IV Rocephin -- Feedback Please . . .

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Keeping the Faith
Regular Member


Date Joined Nov 2008
Total Posts : 77
   Posted 2/27/2009 4:16 PM (GMT -7)   
Hello Everyone,
 
My daughter's lyme neurologist is going to be starting her on IV Rocephin next week.  She is a different case than most because she is positive for Factor V Leiden Mutation (elevated risk of venous thrombosis) so a PICC line and port are risky.  Her doctor decided that the best way to handle this right now is to do a regular IV each time she gets her dose and is going to push the solution through a syringe into the IV.
 
Has anyone ever received this medicine this way?  I don't know how long we can do this method without having a PICC line put in.  We are also seeing a hematologist on Monday to discuss this genetic factor and how to handle anti-coagulation, so perhaps there will be a better solution for us.
 
Any comments would be appreciated.  Thank you!
 
Lisa

ktp812
Veteran Member


Date Joined Jul 2007
Total Posts : 715
   Posted 2/28/2009 6:02 AM (GMT -7)   
I am on IV Rocephin and it needs to be infused over at least 30 minutes. I used a pump my first time around and now I am using IV bags and set the drip to somewhere between 30-40 minutes. That is how my doctor told me to do it. I am not sure if you can do it quicker than that or not. I know they are just pushing it through but I don't believe it can be done that quickly unless they are going to do it slowly.

kelly1234
Regular Member


Date Joined Dec 2008
Total Posts : 51
   Posted 2/28/2009 4:46 PM (GMT -7)   
Hello,

I was on IV Rocephrin for 6 weeks. It was done at my lyme doctors office exactly as you described. I went 4 days per week and it took 1 1/2 to 2 hours per visit

Keeping the Faith
Regular Member


Date Joined Nov 2008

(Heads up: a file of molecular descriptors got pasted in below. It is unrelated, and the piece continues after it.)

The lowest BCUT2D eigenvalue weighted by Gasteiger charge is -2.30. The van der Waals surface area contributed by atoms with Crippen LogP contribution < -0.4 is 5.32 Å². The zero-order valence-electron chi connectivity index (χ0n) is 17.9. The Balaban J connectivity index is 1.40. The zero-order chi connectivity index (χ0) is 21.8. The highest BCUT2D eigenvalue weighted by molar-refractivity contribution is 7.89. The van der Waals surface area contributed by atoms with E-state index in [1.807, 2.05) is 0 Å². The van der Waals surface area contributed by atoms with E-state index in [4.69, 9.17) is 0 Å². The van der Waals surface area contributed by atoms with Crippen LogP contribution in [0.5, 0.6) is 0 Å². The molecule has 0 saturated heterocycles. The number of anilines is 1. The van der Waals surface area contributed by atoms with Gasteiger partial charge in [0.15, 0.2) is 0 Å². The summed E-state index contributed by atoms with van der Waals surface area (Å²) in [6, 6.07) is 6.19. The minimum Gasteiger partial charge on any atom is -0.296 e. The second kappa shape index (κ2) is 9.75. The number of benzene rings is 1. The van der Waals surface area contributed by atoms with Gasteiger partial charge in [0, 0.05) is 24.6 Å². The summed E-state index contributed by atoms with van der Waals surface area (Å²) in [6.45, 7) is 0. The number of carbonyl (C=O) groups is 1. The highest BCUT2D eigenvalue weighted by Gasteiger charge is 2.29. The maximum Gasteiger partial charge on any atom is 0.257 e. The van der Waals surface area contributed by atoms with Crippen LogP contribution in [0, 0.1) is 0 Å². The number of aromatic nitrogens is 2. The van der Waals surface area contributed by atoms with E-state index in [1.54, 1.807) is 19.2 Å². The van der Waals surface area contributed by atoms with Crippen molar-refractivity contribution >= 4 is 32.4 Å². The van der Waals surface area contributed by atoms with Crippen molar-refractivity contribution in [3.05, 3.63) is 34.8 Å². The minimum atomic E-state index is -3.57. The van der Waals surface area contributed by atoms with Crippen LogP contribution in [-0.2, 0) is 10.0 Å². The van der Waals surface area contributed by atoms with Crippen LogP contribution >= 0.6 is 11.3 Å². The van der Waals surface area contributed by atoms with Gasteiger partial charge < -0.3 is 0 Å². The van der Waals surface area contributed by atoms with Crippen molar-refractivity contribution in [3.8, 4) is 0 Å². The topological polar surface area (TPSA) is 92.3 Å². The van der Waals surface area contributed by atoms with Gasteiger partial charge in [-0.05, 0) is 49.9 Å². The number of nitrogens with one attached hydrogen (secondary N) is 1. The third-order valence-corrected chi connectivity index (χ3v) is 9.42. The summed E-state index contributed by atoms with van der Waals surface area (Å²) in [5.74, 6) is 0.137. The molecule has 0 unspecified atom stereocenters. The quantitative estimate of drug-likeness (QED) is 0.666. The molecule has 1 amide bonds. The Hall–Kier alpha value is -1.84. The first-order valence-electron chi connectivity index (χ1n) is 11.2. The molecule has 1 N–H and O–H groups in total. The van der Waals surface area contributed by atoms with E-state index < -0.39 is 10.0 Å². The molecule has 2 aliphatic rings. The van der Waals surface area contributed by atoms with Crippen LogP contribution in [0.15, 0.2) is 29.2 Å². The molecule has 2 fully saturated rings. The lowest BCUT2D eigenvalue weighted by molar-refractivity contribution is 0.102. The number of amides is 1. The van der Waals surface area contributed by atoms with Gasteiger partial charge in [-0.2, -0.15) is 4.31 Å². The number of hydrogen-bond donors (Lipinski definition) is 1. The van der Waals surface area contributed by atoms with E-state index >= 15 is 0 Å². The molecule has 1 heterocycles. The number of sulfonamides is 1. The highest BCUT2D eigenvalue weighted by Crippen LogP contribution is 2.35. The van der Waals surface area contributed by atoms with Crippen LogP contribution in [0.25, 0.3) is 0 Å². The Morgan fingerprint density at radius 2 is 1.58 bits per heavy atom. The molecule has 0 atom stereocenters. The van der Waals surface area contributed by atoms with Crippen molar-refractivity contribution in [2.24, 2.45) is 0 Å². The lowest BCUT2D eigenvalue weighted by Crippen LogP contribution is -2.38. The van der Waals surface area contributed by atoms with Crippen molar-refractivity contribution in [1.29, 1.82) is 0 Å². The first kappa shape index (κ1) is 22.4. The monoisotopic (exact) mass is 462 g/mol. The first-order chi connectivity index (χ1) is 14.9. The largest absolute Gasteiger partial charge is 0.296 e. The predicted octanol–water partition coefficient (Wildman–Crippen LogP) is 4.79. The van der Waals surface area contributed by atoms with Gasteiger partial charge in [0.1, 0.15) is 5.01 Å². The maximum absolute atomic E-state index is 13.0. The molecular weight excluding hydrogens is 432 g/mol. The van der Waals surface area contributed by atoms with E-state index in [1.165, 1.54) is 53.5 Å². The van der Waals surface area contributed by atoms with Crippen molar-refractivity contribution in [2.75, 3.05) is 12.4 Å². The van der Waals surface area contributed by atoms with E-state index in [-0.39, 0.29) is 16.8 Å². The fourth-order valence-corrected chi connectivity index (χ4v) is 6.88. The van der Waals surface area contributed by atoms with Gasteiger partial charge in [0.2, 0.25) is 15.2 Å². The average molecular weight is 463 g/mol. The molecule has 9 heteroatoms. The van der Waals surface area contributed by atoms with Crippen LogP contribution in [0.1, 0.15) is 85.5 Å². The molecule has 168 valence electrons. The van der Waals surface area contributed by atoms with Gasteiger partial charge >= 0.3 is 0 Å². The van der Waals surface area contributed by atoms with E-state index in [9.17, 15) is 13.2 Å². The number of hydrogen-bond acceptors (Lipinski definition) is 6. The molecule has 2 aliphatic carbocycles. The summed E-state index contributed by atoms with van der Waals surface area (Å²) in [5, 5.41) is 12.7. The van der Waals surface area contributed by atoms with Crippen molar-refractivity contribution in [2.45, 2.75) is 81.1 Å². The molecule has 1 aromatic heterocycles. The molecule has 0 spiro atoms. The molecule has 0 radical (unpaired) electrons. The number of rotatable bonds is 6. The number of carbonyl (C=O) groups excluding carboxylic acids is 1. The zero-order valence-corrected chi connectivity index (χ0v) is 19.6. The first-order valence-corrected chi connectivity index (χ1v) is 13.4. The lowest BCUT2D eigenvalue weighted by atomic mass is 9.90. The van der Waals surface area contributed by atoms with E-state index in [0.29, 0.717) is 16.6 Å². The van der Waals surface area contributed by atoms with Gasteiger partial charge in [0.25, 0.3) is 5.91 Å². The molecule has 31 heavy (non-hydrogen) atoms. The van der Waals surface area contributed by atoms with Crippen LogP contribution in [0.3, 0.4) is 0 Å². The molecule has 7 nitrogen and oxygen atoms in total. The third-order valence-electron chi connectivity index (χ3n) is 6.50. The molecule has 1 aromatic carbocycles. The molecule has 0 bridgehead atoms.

Total Posts : 77
   Posted 3/1/2009 8:42 AM (GMT -7)   

Thank you very much for all of this information.  Today is a really down day because of the weather and the fact that she broke out with something during the week and we don't know what caused it.  It sort of looks like a bartonella rash, but it is not identical to what pictures I have looked at.  It is now fading, but was itchy.  She was on minocycline and cipro and the doctor stopped both of them because of what happened.  We waited a couple of days, and started a new med, Doryx 100 mg BID as this will be the oral she will take along with the IV.  Well, this a.m. she said her throat felt funny and her tongue felt like it weighed 20 pounds.  I am very scared and won't give her another dose, because it seems like she has developed an allergy to the "cyclines" now. 

After reading your posts it made me feel a lot better that this can be done the way the doctor said.  We are seeing the hematologist tomorrow (in the predicted noreaster) and hopefully will get more positive news as to how to deal with this issue.  I am very worried about her being off all meds and this bacteria multiplying, etc.  I can't wait for the IV to start.

Tracy Will -- I am going to let you know how we make out tomorrow and hope you will share your story will us, too.  I have encouraged Marissa to register on that website, but she is very nervous about what will go on this coming week.  I think it will do her a lot of good to chat with other patients where she can learn about what they are going through and can share her worries, etc.